Most B2B customers know all too well what ails them. They’re just suspect of the cure – too many different doctors handing out prescriptions without taking note of symptoms! Brand Empathy is about reversing this order to the benefit of your brand.
In Wired to Care: How Companies Prosper When They Create Widespread Empathy, business strategist Dev Patnaik provides a number of cases of how great companies around the world benefit from building a culture of empathy for the people they serve. One example he cited was IBM. When Lou Gerstner became CEO in the 1990s, the company was in a state of serious decline. One of the measures he took to turn things around was “Operation Bear Hug,” a program that involved sending out Big Blue’s top managers to meet personally with customers. They were instructed not to try to sell anything at these meetings, but instead, to listen to customer challenges and then to think about how IBM might help.
Operation Bear Hug was essentially an attempt to change the culture of a company known at that time more for its arrogance than its empathy. By the author’s account, it worked:
Managers discovered that large corporate clients were fascinated by the Internet, but unclear about what they should do about it. Beyond selling product, IBM realized that it could make a major impact by providing the infrastructure needed to help large enterprises leverage the power of the Web. The resulting e-business initiative was wildly successful and helped put IBM on the path to long-term growth.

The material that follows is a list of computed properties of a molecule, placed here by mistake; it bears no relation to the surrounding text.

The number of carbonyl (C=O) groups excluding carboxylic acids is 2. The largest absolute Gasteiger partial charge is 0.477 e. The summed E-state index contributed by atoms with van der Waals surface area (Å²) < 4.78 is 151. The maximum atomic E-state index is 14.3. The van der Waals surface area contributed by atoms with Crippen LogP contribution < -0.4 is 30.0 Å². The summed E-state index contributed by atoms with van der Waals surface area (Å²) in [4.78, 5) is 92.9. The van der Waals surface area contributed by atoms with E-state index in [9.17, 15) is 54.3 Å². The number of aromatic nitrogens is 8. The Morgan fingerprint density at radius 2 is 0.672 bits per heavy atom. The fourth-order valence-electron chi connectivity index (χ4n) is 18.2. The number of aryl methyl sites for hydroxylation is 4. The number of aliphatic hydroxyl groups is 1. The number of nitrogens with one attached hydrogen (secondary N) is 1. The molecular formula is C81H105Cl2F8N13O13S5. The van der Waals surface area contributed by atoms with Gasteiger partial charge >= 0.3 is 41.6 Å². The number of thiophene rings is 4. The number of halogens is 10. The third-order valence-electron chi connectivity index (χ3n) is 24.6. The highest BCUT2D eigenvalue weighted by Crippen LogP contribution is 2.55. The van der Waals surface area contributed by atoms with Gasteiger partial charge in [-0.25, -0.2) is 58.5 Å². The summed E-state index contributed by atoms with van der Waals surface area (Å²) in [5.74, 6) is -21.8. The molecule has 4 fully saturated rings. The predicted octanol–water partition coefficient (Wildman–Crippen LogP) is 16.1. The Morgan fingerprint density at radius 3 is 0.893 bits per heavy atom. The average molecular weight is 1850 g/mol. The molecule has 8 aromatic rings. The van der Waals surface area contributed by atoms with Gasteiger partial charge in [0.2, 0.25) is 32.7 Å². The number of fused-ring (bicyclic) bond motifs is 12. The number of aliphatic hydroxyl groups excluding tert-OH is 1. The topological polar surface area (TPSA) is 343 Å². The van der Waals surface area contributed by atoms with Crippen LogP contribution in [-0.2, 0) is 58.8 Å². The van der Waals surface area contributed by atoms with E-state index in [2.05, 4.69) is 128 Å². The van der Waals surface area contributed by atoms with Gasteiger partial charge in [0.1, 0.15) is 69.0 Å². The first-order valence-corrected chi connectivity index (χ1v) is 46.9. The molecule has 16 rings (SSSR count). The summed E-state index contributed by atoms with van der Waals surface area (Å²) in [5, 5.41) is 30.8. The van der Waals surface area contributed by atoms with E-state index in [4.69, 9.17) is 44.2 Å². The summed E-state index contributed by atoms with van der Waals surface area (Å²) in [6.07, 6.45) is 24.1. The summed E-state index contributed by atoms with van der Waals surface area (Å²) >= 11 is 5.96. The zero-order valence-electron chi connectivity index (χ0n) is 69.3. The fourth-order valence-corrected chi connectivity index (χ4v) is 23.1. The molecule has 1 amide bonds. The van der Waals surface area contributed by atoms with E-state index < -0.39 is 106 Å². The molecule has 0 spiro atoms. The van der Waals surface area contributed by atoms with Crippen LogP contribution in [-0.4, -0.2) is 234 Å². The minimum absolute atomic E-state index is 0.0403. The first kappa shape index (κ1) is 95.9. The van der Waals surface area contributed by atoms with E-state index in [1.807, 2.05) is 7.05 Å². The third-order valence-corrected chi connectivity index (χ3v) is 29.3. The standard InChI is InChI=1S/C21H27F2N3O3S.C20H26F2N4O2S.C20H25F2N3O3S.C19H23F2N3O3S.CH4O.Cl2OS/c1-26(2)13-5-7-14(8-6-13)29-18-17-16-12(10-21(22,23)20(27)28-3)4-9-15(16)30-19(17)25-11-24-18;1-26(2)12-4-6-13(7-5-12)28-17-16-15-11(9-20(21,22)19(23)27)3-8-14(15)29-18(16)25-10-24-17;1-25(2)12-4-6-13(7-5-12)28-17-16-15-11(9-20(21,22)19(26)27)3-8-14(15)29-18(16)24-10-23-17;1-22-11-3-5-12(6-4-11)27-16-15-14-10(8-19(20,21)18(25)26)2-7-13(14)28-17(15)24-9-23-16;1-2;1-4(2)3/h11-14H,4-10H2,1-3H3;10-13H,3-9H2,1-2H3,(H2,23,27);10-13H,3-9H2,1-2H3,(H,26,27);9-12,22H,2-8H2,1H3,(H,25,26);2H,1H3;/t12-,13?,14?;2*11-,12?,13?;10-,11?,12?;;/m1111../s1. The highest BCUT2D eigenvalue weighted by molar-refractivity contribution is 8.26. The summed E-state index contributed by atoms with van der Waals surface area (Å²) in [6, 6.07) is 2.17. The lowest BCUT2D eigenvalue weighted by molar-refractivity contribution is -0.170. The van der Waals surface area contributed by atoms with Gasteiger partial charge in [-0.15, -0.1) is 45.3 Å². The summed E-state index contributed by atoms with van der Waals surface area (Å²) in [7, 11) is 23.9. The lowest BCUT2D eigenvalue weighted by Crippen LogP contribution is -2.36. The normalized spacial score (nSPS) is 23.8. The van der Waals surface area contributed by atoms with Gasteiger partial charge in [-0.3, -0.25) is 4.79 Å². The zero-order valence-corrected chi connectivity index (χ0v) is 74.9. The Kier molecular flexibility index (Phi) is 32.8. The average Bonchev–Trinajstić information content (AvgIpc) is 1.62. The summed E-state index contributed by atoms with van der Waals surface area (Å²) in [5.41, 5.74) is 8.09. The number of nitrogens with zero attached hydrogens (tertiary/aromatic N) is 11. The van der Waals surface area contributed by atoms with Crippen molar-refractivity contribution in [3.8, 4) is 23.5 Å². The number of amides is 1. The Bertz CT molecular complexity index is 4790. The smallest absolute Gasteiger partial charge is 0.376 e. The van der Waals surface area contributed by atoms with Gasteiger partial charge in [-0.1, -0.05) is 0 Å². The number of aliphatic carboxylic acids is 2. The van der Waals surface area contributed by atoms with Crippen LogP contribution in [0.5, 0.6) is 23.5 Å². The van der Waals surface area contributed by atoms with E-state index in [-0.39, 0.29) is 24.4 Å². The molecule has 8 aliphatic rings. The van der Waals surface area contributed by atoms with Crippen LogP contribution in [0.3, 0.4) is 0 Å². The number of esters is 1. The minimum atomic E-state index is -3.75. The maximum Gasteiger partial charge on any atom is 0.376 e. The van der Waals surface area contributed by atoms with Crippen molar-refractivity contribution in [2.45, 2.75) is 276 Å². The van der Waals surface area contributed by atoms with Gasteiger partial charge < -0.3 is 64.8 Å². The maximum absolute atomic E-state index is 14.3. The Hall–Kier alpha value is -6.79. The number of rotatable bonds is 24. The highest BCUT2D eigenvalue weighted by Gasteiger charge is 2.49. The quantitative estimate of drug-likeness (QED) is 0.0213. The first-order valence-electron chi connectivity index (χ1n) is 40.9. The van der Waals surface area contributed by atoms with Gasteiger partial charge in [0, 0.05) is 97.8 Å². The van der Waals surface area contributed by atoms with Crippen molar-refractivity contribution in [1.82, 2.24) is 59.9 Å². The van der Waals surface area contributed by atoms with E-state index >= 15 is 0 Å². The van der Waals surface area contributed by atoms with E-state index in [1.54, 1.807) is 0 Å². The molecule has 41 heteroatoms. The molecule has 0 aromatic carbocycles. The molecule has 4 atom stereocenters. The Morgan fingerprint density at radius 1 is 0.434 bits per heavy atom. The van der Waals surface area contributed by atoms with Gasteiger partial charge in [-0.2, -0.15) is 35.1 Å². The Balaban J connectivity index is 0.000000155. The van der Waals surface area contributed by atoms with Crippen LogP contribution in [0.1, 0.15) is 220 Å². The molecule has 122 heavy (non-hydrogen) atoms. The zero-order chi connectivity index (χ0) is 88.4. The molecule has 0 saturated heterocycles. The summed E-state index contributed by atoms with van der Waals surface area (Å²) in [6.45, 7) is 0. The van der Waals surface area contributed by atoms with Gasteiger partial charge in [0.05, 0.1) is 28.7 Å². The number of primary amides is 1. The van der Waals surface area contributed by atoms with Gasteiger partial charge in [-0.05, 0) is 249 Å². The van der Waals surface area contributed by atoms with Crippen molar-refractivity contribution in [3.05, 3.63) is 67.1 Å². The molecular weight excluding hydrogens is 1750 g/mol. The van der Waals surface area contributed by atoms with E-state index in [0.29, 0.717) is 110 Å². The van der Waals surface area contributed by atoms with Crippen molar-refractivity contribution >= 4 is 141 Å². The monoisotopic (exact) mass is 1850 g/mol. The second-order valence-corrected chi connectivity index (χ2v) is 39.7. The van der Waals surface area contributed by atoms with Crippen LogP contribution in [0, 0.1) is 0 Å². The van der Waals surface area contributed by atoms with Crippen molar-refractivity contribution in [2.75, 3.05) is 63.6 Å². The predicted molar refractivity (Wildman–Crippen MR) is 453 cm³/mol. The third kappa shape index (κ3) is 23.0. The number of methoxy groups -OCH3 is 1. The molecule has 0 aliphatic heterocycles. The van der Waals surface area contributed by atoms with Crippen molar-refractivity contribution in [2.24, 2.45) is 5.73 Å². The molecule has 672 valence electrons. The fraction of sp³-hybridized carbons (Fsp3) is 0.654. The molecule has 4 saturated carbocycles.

In Patnaik’s view, when people inside a company develop a shared sense of what’s going on with their customers, it can serve as a powerful driver for business growth – as in the case of IBM discovering new opportunities for innovation. By making empathy an aspect of brand strategy, however, companies can leverage this dynamic externally in ways that will also lead to economic benefit by creating a more favorable perception of a company in the minds of its customers and prospects early in the purchase process (figure 2).